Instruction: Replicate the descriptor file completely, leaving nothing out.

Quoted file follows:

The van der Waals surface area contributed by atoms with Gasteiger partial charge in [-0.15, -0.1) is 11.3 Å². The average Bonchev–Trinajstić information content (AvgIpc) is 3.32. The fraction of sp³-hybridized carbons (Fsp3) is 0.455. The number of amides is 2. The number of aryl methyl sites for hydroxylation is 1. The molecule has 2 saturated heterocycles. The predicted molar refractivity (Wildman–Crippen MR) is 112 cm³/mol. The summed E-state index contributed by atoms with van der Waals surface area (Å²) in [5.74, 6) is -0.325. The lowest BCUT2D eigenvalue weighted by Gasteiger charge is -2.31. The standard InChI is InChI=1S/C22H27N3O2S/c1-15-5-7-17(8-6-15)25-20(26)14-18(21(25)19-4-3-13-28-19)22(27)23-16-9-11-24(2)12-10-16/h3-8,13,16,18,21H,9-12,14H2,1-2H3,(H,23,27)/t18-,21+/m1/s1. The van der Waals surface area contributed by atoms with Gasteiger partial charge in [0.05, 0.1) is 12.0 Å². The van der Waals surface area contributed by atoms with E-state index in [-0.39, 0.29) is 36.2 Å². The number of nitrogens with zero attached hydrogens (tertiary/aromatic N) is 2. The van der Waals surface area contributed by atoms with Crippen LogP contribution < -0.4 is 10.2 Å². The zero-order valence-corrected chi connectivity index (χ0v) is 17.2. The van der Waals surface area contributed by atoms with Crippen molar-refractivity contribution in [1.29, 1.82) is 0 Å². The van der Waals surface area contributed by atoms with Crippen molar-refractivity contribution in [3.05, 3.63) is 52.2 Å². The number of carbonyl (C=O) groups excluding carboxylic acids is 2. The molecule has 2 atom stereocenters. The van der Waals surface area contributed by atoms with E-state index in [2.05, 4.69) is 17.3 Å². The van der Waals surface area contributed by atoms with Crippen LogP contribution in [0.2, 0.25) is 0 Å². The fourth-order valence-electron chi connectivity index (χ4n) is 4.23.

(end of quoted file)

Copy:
The van der Waals surface area contributed by atoms with Gasteiger partial charge in [-0.15, -0.1) is 11.3 Å². The average Bonchev–Trinajstić information content (AvgIpc) is 3.32. The fraction of sp³-hybridized carbons (Fsp3) is 0.455. The number of amides is 2. The number of aryl methyl sites for hydroxylation is 1. The molecule has 2 saturated heterocycles. The predicted molar refractivity (Wildman–Crippen MR) is 112 cm³/mol. The summed E-state index contributed by atoms with van der Waals surface area (Å²) in [5.74, 6) is -0.325. The lowest BCUT2D eigenvalue weighted by Gasteiger charge is -2.31. The standard InChI is InChI=1S/C22H27N3O2S/c1-15-5-7-17(8-6-15)25-20(26)14-18(21(25)19-4-3-13-28-19)22(27)23-16-9-11-24(2)12-10-16/h3-8,13,16,18,21H,9-12,14H2,1-2H3,(H,23,27)/t18-,21+/m1/s1. The van der Waals surface area contributed by atoms with Gasteiger partial charge in [0.05, 0.1) is 12.0 Å². The van der Waals surface area contributed by atoms with E-state index in [-0.39, 0.29) is 36.2 Å². The number of nitrogens with zero attached hydrogens (tertiary/aromatic N) is 2. The van der Waals surface area contributed by atoms with Crippen LogP contribution < -0.4 is 10.2 Å². The zero-order valence-corrected chi connectivity index (χ0v) is 17.2. The van der Waals surface area contributed by atoms with Crippen molar-refractivity contribution in [1.29, 1.82) is 0 Å². The van der Waals surface area contributed by atoms with Crippen molar-refractivity contribution in [3.05, 3.63) is 52.2 Å². The number of carbonyl (C=O) groups excluding carboxylic acids is 2. The molecule has 2 atom stereocenters. The van der Waals surface area contributed by atoms with E-state index in [2.05, 4.69) is 17.3 Å². The van der Waals surface area contributed by atoms with Crippen LogP contribution in [0.2, 0.25) is 0 Å². The fourth-order valence-electron chi connectivity index (χ4n) is 4.23.